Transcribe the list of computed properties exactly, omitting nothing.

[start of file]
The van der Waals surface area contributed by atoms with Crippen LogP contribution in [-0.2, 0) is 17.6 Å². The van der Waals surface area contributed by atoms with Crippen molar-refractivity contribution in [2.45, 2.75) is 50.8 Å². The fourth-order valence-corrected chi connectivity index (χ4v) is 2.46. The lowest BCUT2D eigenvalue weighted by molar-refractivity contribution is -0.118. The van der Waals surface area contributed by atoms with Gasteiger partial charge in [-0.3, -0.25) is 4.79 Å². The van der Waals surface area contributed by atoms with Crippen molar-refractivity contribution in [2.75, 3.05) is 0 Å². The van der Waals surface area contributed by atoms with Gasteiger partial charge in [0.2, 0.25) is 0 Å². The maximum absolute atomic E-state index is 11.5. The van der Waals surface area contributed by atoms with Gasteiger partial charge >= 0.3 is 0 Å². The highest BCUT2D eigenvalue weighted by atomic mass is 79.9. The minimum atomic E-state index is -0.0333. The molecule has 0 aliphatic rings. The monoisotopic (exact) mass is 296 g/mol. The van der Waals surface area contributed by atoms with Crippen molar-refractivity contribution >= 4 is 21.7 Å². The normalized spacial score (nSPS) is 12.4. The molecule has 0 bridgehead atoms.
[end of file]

The van der Waals surface area contributed by atoms with Crippen LogP contribution in [-0.2, 0) is 17.6 Å². The van der Waals surface area contributed by atoms with Crippen molar-refractivity contribution in [2.45, 2.75) is 50.8 Å². The fourth-order valence-corrected chi connectivity index (χ4v) is 2.46. The lowest BCUT2D eigenvalue weighted by molar-refractivity contribution is -0.118. The van der Waals surface area contributed by atoms with Gasteiger partial charge in [-0.3, -0.25) is 4.79 Å². The van der Waals surface area contributed by atoms with Crippen molar-refractivity contribution in [2.75, 3.05) is 0 Å². The van der Waals surface area contributed by atoms with Gasteiger partial charge in [0.2, 0.25) is 0 Å². The maximum absolute atomic E-state index is 11.5. The van der Waals surface area contributed by atoms with Gasteiger partial charge >= 0.3 is 0 Å². The highest BCUT2D eigenvalue weighted by atomic mass is 79.9. The minimum atomic E-state index is -0.0333. The molecule has 0 aliphatic rings. The monoisotopic (exact) mass is 296 g/mol. The van der Waals surface area contributed by atoms with Crippen molar-refractivity contribution >= 4 is 21.7 Å². The normalized spacial score (nSPS) is 12.4. The molecule has 0 bridgehead atoms.